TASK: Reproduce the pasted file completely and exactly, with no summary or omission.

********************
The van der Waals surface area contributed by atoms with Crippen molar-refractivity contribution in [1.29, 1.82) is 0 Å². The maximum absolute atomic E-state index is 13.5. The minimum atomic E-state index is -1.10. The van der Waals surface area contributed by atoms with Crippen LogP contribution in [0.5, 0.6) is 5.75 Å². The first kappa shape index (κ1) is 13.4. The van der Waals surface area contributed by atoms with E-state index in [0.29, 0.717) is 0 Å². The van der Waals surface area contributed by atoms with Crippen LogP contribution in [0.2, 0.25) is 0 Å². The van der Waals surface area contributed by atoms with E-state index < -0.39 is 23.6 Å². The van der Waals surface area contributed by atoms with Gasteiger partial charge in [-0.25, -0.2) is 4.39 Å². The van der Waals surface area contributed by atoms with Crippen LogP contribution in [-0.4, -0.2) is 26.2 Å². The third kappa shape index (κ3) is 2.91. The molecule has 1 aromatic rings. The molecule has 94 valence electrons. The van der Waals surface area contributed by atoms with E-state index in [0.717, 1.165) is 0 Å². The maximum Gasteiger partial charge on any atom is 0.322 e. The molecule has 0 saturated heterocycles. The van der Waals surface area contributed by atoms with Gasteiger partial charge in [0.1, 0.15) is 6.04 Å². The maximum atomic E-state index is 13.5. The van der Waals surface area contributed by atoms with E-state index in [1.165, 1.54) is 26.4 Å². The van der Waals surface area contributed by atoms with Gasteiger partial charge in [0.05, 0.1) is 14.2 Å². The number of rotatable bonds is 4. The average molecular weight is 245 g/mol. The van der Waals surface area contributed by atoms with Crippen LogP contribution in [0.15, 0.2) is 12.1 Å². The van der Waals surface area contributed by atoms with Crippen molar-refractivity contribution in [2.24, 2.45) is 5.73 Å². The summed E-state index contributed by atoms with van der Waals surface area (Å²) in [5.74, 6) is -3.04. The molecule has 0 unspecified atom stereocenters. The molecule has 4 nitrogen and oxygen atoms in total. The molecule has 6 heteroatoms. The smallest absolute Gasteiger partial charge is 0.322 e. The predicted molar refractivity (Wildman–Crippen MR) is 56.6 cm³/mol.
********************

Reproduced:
The van der Waals surface area contributed by atoms with Crippen molar-refractivity contribution in [1.29, 1.82) is 0 Å². The maximum absolute atomic E-state index is 13.5. The minimum atomic E-state index is -1.10. The van der Waals surface area contributed by atoms with Crippen LogP contribution in [0.5, 0.6) is 5.75 Å². The first kappa shape index (κ1) is 13.4. The van der Waals surface area contributed by atoms with E-state index in [0.29, 0.717) is 0 Å². The van der Waals surface area contributed by atoms with Crippen LogP contribution in [0.2, 0.25) is 0 Å². The van der Waals surface area contributed by atoms with E-state index < -0.39 is 23.6 Å². The van der Waals surface area contributed by atoms with Gasteiger partial charge in [-0.25, -0.2) is 4.39 Å². The van der Waals surface area contributed by atoms with Crippen LogP contribution in [-0.4, -0.2) is 26.2 Å². The third kappa shape index (κ3) is 2.91. The molecule has 1 aromatic rings. The molecule has 94 valence electrons. The van der Waals surface area contributed by atoms with E-state index in [0.717, 1.165) is 0 Å². The maximum Gasteiger partial charge on any atom is 0.322 e. The molecule has 0 saturated heterocycles. The van der Waals surface area contributed by atoms with Gasteiger partial charge in [0.1, 0.15) is 6.04 Å². The maximum atomic E-state index is 13.5. The van der Waals surface area contributed by atoms with E-state index in [1.165, 1.54) is 26.4 Å². The van der Waals surface area contributed by atoms with Gasteiger partial charge in [0.05, 0.1) is 14.2 Å². The number of rotatable bonds is 4. The average molecular weight is 245 g/mol. The van der Waals surface area contributed by atoms with Crippen LogP contribution in [0.15, 0.2) is 12.1 Å². The van der Waals surface area contributed by atoms with Crippen molar-refractivity contribution in [2.24, 2.45) is 5.73 Å². The summed E-state index contributed by atoms with van der Waals surface area (Å²) in [5.74, 6) is -3.04. The molecule has 0 unspecified atom stereocenters. The molecule has 4 nitrogen and oxygen atoms in total. The molecule has 6 heteroatoms. The smallest absolute Gasteiger partial charge is 0.322 e. The predicted molar refractivity (Wildman–Crippen MR) is 56.6 cm³/mol.